Tuesday, July 21, 2009

CHE: THE ARGENTINE, PART ONE (Steven Soderbergh, 2008, Spain)

“Last night I had a dream
That the world had turned around
And all our hopes had come to be
And the people gathered ‘round
They all brought what they could bring
And nobody went without
And I learned a song to sing

The revolution starts now”
-Steve Earle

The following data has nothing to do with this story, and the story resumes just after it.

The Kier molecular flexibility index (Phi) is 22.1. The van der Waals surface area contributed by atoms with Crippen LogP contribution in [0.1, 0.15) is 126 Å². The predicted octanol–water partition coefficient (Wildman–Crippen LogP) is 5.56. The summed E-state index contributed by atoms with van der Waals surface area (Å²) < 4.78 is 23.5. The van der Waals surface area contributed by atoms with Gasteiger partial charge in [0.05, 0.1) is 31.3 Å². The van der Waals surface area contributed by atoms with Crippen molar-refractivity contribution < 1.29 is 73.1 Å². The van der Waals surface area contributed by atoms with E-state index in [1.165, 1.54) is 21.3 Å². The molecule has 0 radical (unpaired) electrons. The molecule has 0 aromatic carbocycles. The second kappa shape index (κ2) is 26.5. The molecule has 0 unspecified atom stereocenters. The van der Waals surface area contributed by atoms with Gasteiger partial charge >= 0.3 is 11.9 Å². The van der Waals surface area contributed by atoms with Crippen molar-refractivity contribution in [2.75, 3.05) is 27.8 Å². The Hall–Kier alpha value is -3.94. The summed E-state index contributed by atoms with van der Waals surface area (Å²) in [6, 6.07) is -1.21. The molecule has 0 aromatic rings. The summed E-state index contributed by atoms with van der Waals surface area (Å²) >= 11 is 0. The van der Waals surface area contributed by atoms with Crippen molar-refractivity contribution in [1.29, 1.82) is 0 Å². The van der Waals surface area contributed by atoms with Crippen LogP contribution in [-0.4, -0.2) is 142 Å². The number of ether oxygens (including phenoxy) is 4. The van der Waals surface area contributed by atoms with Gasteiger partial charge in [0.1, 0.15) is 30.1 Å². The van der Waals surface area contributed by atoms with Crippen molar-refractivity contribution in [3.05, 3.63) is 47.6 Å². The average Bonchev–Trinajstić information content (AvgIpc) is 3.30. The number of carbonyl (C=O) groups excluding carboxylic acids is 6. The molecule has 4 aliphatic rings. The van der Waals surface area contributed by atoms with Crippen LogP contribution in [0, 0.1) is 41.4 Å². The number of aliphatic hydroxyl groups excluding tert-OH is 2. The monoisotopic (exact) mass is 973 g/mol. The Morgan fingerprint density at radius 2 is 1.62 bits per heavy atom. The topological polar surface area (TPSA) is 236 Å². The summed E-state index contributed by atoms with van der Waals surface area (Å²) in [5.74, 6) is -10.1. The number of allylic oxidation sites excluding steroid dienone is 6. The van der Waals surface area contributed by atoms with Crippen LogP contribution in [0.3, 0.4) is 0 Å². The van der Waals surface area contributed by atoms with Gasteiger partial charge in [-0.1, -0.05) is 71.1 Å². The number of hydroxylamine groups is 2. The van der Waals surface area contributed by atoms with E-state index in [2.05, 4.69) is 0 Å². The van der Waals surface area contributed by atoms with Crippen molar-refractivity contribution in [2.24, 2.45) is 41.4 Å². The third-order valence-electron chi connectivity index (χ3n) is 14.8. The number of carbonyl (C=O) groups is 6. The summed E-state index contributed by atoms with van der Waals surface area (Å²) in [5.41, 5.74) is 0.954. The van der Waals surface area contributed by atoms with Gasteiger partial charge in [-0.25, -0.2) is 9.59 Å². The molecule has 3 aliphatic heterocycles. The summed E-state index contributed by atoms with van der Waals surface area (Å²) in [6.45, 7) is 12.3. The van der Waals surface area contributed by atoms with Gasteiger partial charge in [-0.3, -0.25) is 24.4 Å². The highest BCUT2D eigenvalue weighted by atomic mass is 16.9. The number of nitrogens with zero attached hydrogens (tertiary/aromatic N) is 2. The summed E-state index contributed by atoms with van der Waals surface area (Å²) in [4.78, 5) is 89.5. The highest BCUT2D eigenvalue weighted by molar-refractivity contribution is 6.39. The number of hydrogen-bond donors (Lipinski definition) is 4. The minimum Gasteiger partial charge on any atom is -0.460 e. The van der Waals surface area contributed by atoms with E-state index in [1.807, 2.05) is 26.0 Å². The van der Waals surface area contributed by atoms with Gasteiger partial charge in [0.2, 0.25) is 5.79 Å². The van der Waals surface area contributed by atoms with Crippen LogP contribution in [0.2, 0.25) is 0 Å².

Ernesto the Argentine wishes to bring a paradigm change to Cuba, to bring equality and freedom to the common people, but he is choked by Castro’s doubletalk and fails to navigate the bloody waters that separate revolution from coup de’tat. Director Steven Soderbergh begins the film with grainy black & white exposition as Che is interviewed in New York City and speaks eloquently at the United Nations about the poisonous American Imperialism that is destroying Latin America. This interesting choice to film the narrative flashbacks, which compromise the majority of the film, in resplendent color is artistically designed to give insight into Che’s intent: firstly, this seems to be the time when he is truly alive, fighting for a cause (debatable whether it is just, or not) and secondly, this gives a dreamlike quality to the war, as if we are witnessing Che’s actions through his emotionally convex lens, a luscious membrane that hides the awful truth that he was deceived by Castro’s megalomania. Benicio Del Toro’s performance as the iconic Revolutionary is wonderful though predictably one-dimensional: Che is portrayed with kindness and sympathy but his executions and murders are carried out off-screen, his victims only mentioned as “traitors”. There is no due process or legal justice, only violence and corruption: we need to see the complex character and not the stark god-like visage that haunts a T-shirt. We need to understand the inner convolutions of this man whose path to Hell was paved with the best of intentions. The film’s kinopravda seems to be one-sided, though the cinematography is journalistic as it soldiers through the mountainous terrain and jungles, giving the audience a documentary perspective. Soderbergh utilizes flashforwards and flashbacks and this explosive structure adds visual frisson to the story, a masterful intervention that transcends the average script and rather mundane dialogue. Finally, the overthrow of Batista is realized and we witness Che traveling towards Havana, scolding his troops for stealing from the very people they helped liberate from oppression: the revolution starts now. (B-)

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